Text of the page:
Wednesday, April 10, 2013

If you've got it, flaunt it

Never fear, mega-uber value readers. It's not another lengthy diatribe, just a quick observation.

Yesterday, while working at home on a project for a client, I must have been feeling a bit masochistic, because I decided to switch on Bloomberg Television, to catch up on the news in the financial markets. Once upon a time, my team at Merrill Lynch used to have it on all day, every day, and I guess it makes me feel a bit nostalgic.

Anyway, among the numerous commercials for online training courses to help you "trade like a pro" and forex trading platforms offering individual investors 5:1 leverage on margin (is it still 1999?), I happened to take notice of a commercial from the InvestBulgaria Agency. The pitch was built around reasons someone might want to locate a business in the country. There were all the usual suspects: low corporate tax rate, low labour costs, young workforce with a lot of people speaking a second language, etc.

However, tacked on the end of the list of positives was, "Bulgaria enjoys the eighth fastest internet speeds in the world." Presumably the country is using the Akamai rankings, and while I know there are many out there who would argue that national average peak speeds are potentially a red herring when deciding on where specifically to locate a business, it's still interesting to me. While the InvestBulgaria website's pitch omits a reference to broadband in favour of more detailed economic and financial arguments, I think it's telling that the short TV spot would play the broadband card, if only at the end.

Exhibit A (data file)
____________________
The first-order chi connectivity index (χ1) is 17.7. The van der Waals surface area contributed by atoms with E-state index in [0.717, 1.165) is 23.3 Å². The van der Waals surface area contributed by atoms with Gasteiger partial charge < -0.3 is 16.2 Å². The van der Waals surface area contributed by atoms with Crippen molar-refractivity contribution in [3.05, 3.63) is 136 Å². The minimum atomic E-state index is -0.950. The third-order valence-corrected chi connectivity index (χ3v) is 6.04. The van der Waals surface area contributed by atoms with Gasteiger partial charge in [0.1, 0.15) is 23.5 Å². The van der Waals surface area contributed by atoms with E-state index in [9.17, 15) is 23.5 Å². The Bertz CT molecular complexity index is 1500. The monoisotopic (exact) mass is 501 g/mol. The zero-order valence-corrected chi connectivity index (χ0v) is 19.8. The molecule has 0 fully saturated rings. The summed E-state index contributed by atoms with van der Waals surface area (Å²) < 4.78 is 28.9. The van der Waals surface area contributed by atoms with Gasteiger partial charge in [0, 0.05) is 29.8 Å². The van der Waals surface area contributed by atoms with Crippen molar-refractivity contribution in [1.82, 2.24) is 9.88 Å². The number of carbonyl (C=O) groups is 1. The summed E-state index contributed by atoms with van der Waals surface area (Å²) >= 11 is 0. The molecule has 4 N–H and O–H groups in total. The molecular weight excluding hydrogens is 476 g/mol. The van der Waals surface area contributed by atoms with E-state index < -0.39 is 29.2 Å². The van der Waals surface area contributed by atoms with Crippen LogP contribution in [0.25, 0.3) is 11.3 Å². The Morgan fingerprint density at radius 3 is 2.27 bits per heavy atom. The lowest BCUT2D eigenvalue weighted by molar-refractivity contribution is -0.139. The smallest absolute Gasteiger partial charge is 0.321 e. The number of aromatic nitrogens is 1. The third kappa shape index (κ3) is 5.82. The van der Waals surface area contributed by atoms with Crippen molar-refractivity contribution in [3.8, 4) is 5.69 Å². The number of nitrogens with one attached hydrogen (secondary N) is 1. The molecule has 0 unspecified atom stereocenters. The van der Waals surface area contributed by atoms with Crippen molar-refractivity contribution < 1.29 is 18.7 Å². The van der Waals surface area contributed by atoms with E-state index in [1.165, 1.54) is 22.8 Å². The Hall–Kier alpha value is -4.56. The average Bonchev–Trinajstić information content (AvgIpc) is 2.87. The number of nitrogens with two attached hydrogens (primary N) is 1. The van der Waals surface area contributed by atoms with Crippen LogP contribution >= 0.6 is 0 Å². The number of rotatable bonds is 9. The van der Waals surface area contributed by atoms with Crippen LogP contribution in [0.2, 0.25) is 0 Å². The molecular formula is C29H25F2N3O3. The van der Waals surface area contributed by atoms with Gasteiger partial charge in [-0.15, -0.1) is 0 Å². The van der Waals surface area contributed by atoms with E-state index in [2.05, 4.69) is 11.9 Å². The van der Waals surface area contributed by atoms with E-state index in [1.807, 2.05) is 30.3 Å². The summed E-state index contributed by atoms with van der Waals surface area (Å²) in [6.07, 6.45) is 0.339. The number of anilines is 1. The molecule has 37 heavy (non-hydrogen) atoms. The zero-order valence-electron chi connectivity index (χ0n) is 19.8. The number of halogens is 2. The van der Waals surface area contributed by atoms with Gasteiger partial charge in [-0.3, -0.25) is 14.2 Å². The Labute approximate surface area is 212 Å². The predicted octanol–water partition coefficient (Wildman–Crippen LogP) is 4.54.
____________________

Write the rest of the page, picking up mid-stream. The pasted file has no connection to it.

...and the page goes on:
Connectivity may be a marginal factor for many businesses in the grand scheme of things, but for a growing number, I believe it will be their lifeblood, if it isn't already. Any country seeking to attract business formation would only be wise to tout the superior nature of its broadband infrastructure - well, that is, if it actually has anything to talk about.

Monday, April 01, 2013

Less diagnosis, more cure

My previous post could easily be criticised as an example of diagnosis without any proposed remedy, the eternal curse of the analyst and self-proclaimed pundit. However, it was really intended as a starting point, from which some proposals could be explored. So here's my first.